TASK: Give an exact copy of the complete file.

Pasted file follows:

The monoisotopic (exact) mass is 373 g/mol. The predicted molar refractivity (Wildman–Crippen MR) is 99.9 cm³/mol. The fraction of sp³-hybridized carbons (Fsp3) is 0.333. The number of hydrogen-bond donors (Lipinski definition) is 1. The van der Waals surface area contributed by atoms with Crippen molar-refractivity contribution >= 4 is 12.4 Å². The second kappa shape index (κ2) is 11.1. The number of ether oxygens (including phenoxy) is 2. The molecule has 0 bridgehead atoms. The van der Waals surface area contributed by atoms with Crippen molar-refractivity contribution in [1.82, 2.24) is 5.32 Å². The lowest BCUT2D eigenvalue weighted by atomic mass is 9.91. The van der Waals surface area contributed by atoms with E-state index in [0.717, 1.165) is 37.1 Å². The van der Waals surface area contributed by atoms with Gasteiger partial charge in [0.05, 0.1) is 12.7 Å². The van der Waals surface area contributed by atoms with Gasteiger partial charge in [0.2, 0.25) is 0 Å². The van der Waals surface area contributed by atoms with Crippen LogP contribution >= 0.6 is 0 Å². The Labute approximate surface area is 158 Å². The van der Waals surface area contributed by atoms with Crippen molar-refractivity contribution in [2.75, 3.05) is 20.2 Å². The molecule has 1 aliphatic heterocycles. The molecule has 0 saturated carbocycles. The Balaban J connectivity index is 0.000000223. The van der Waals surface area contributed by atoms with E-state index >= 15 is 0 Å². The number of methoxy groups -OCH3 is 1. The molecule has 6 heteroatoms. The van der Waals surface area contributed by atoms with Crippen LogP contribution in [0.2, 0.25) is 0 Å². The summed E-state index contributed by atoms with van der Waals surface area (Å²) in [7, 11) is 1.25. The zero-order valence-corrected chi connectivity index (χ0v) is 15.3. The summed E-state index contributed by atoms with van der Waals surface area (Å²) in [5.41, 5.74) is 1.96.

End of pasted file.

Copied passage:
The monoisotopic (exact) mass is 373 g/mol. The predicted molar refractivity (Wildman–Crippen MR) is 99.9 cm³/mol. The fraction of sp³-hybridized carbons (Fsp3) is 0.333. The number of hydrogen-bond donors (Lipinski definition) is 1. The van der Waals surface area contributed by atoms with Crippen molar-refractivity contribution >= 4 is 12.4 Å². The second kappa shape index (κ2) is 11.1. The number of ether oxygens (including phenoxy) is 2. The molecule has 0 bridgehead atoms. The van der Waals surface area contributed by atoms with Crippen molar-refractivity contribution in [1.82, 2.24) is 5.32 Å². The lowest BCUT2D eigenvalue weighted by atomic mass is 9.91. The van der Waals surface area contributed by atoms with E-state index in [0.717, 1.165) is 37.1 Å². The van der Waals surface area contributed by atoms with Gasteiger partial charge in [0.05, 0.1) is 12.7 Å². The van der Waals surface area contributed by atoms with Gasteiger partial charge in [0.2, 0.25) is 0 Å². The van der Waals surface area contributed by atoms with Crippen LogP contribution >= 0.6 is 0 Å². The Labute approximate surface area is 158 Å². The van der Waals surface area contributed by atoms with Crippen molar-refractivity contribution in [2.75, 3.05) is 20.2 Å². The molecule has 1 aliphatic heterocycles. The molecule has 0 saturated carbocycles. The Balaban J connectivity index is 0.000000223. The van der Waals surface area contributed by atoms with E-state index >= 15 is 0 Å². The number of methoxy groups -OCH3 is 1. The molecule has 6 heteroatoms. The van der Waals surface area contributed by atoms with Crippen LogP contribution in [0.2, 0.25) is 0 Å². The summed E-state index contributed by atoms with van der Waals surface area (Å²) in [7, 11) is 1.25. The zero-order valence-corrected chi connectivity index (χ0v) is 15.3. The summed E-state index contributed by atoms with van der Waals surface area (Å²) in [5.41, 5.74) is 1.96.